- The most discussed new research at SSAC 2017 was a paper presented by Andy Miller called “Possession Sketches: Mapping NBA Strategies.” Miller showed how they were able to use player tracking data (SportVU) to find the “semantic structure,” for example, a four-man weave resulting in a Klay Thompson three-pointer, of every offensive possession so that coaches and video teams could easily find the plays they want to analyze. Imagine a search engine that would let you find all plays of a specific type, involving specific players, with a specific outcome, and then return the video clip of every one of those plays. If good offense beats good defense, then you have to stop good offense. Being able to quickly find and analyze every Spurs hammer set is key to that. Miller’s research also included 3D mapping of how precisely teams executed specific sets. I would look at this in part as a team’s ability to impose its offensive will on opponents; which teams are able to get to their spots and run their plays most consistently? And, of course, the point is to teach your defense how to disrupt what a team is trying to do as soon as you recognize it.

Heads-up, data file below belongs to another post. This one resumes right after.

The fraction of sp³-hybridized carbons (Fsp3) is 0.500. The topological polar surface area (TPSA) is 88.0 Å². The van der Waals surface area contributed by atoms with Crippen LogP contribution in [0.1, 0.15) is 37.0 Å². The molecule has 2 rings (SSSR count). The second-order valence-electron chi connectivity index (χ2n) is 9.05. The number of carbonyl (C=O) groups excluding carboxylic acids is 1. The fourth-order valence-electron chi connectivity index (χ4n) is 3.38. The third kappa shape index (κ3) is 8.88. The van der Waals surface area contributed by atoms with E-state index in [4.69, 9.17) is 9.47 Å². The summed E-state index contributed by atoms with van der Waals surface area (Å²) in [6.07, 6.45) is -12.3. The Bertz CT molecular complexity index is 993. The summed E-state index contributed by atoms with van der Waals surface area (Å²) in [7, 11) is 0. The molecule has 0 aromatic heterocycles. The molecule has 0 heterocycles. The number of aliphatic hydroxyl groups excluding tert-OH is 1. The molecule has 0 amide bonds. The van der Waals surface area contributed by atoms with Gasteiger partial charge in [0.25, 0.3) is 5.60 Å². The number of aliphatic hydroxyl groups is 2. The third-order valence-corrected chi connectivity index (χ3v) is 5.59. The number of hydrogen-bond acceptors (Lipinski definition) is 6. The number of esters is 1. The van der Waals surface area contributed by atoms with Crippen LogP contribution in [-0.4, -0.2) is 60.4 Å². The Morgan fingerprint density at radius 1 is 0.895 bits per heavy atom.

- Perhaps the most anticipated session of the conference was “Silver Asks Silver,” where Nate Silver of fivethirtyeight.com interviewed NBA commissioner Adam Silver. Both Silvers are engaging conversationalists, but the commish always comes across so genuine that I find myself wanting to ask him life advice. One of the major topics that A. Silver discussed was competitive balance between large-market and small-market teams. His view is that the internationalization of the game, in large part due to streaming and social media, will lessen the advantage that large-market teams have in signing and retaining talent because players can build their brands no matter where they play. In the past, you were really isolated playing in Utah or Orlando; if you weren’t on national TV, fans couldn’t see you play. Now, not only can fans all over the world watch Rudy Gobert and George Hill, but they can follow the players on Twitter and Instagram and Snapchat, letting fans have a closer relationship with their favorite stars who play in small markets. Personally, I think this is a bit reductive; there are plenty of reasons why players might want to play in a large market, and building their brand is only one motivation. But he is right that the ability for fans to “connect” emotionally with stars is a huge driver of league growth.